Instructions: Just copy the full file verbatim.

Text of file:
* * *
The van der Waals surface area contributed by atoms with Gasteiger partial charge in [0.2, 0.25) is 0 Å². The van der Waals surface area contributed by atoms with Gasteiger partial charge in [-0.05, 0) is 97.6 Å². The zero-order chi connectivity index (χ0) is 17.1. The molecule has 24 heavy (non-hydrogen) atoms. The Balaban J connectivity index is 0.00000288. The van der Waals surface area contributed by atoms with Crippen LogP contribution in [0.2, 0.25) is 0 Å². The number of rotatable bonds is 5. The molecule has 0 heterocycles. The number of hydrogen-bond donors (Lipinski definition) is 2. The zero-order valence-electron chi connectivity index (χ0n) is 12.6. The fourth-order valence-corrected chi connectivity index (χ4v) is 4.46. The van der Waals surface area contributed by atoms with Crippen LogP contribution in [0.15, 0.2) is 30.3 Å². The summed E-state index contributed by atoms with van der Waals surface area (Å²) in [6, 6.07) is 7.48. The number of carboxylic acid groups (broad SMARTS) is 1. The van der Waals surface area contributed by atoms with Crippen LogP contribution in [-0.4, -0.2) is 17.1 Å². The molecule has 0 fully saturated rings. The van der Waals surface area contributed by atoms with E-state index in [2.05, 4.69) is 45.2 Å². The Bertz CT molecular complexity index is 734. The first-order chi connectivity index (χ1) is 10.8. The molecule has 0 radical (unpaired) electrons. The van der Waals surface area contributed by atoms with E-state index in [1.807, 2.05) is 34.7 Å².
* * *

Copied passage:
The van der Waals surface area contributed by atoms with Gasteiger partial charge in [0.2, 0.25) is 0 Å². The van der Waals surface area contributed by atoms with Gasteiger partial charge in [-0.05, 0) is 97.6 Å². The zero-order chi connectivity index (χ0) is 17.1. The molecule has 24 heavy (non-hydrogen) atoms. The Balaban J connectivity index is 0.00000288. The van der Waals surface area contributed by atoms with Crippen LogP contribution in [0.2, 0.25) is 0 Å². The number of rotatable bonds is 5. The molecule has 0 heterocycles. The number of hydrogen-bond donors (Lipinski definition) is 2. The zero-order valence-electron chi connectivity index (χ0n) is 12.6. The fourth-order valence-corrected chi connectivity index (χ4v) is 4.46. The van der Waals surface area contributed by atoms with Crippen LogP contribution in [0.15, 0.2) is 30.3 Å². The summed E-state index contributed by atoms with van der Waals surface area (Å²) in [6, 6.07) is 7.48. The number of carboxylic acid groups (broad SMARTS) is 1. The van der Waals surface area contributed by atoms with Crippen LogP contribution in [-0.4, -0.2) is 17.1 Å². The molecule has 0 fully saturated rings. The van der Waals surface area contributed by atoms with E-state index in [2.05, 4.69) is 45.2 Å². The Bertz CT molecular complexity index is 734. The first-order chi connectivity index (χ1) is 10.8. The molecule has 0 radical (unpaired) electrons. The van der Waals surface area contributed by atoms with E-state index in [1.807, 2.05) is 34.7 Å².